Venus Williams lost the Wimbledon final on Saturday and it couldn't have come at a worse time as she is facing a serious "court" issue that doesn't involve tennis rackets.
As Radar readers know, Venus was slapped with a wrongful death lawsuit on June 29 after she allegedly slammed into Linda and Jerome Barson's car on June 9, and Jerome, 78, died.
Although police first alleged that Venus was "at fault" for the wreck after it was claimed that the athlete drove through a red light in Palm Beach County, Fla., triggering the accident, authorities later rescinded that conclusion, as Deadspin reported. After looking at surveillance video, the police released a statement, stating, "it has been determined the vehicle driven by Venus Williams lawfully entered the intersection on a circular green traffic signal."
Venus was not cited or charged in the crash but the wrongful death lawsuit still seeks unspecified damages.
Now Venus, 37, has suffered a humiliating defeat at the esteemed British tennis tournament Wimbledon, losing in the women's final to Spaniard Garbine Muguruza, 23, who had been ranked 14th seed entering the contest. Venus was trying to be the oldest Grand Slam singles female winner ever, but it wasn't to be.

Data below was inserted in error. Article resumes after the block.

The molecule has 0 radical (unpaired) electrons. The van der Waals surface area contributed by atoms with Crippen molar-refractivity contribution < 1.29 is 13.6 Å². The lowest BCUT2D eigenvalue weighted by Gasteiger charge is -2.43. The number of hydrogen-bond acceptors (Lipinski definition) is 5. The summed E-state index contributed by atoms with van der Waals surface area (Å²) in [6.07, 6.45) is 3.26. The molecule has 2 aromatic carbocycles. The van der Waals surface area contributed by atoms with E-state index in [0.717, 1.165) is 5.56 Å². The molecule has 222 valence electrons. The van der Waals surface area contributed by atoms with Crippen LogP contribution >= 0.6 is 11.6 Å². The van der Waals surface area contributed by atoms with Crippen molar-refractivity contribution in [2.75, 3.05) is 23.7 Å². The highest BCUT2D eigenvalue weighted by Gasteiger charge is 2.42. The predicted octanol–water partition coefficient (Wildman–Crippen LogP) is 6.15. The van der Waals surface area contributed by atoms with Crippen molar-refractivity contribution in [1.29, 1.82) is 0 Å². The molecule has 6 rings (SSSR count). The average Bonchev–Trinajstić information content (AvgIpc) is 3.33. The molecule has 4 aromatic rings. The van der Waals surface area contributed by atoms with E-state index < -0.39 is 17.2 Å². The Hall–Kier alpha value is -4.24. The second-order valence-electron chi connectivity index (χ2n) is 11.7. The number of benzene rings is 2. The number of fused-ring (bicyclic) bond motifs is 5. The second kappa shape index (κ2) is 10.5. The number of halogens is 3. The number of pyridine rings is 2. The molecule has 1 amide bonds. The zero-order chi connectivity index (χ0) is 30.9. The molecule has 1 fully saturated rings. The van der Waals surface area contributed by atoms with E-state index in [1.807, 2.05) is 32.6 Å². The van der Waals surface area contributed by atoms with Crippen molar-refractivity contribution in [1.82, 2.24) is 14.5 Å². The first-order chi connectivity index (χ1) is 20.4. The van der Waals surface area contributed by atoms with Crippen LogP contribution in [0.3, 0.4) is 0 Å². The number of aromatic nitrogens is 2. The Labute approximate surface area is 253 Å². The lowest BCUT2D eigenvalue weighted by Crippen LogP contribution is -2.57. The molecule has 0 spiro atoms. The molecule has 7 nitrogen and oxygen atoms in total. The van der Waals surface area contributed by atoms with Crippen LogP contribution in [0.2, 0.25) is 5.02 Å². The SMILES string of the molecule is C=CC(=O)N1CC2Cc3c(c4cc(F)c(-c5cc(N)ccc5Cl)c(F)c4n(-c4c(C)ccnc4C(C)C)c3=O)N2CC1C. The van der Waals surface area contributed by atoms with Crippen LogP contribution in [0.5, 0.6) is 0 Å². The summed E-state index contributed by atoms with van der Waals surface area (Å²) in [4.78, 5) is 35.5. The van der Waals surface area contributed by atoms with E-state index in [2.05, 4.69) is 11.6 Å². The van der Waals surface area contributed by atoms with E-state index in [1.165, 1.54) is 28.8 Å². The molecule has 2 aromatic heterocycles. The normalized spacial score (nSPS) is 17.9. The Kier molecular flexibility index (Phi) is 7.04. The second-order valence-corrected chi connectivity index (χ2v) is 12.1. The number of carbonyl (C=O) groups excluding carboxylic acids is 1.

Although the first set was close, the second set was brutal and one-sided as Muguruza bested Venus 7-5, 6-0 in an hour and 17 minute match, as the Daily Mail reported.
Just thirteen months ago, Muguruza had beaten Venus's sister Serena, who is now pregnant, at Roland Garros, but experts never expected the Spaniard to best tennis legend Venus at storied Wimbledon.
Muguruza, who is in her early 20s, said afterwards about her rival, "She is such an incredible player. I grew up watching her play. It is incredible to play her in the final."
Venus was gracious in the loss, saying, "Congratulations Garbine, amazing.
"I know how hard you work and I'm sure this means so much to you and your family. Well done today, beautiful."
Although Venus put on a brave face, could stress have played a role in Venus' shocker loss?
Venus, who previously won the tournament five times, had earlier broke down in tears during a Wimbledon press conference when asked about the tragic car crash.
At that time, Venus said, "There are really no words to describe, like, how devastating and — yeah," Williams said after winning her first-round match at Wimbledon. "I'm completely speechless. It's just — yeah, I mean, I'm just …"
At that point, her voice stopped, and the tears started flowing. After a few moments of silence Venus admitted, "Maybe I should go"—and she did, leaving the presser.
And now, the veteran tennis star has lost a tournament she was expected to win.
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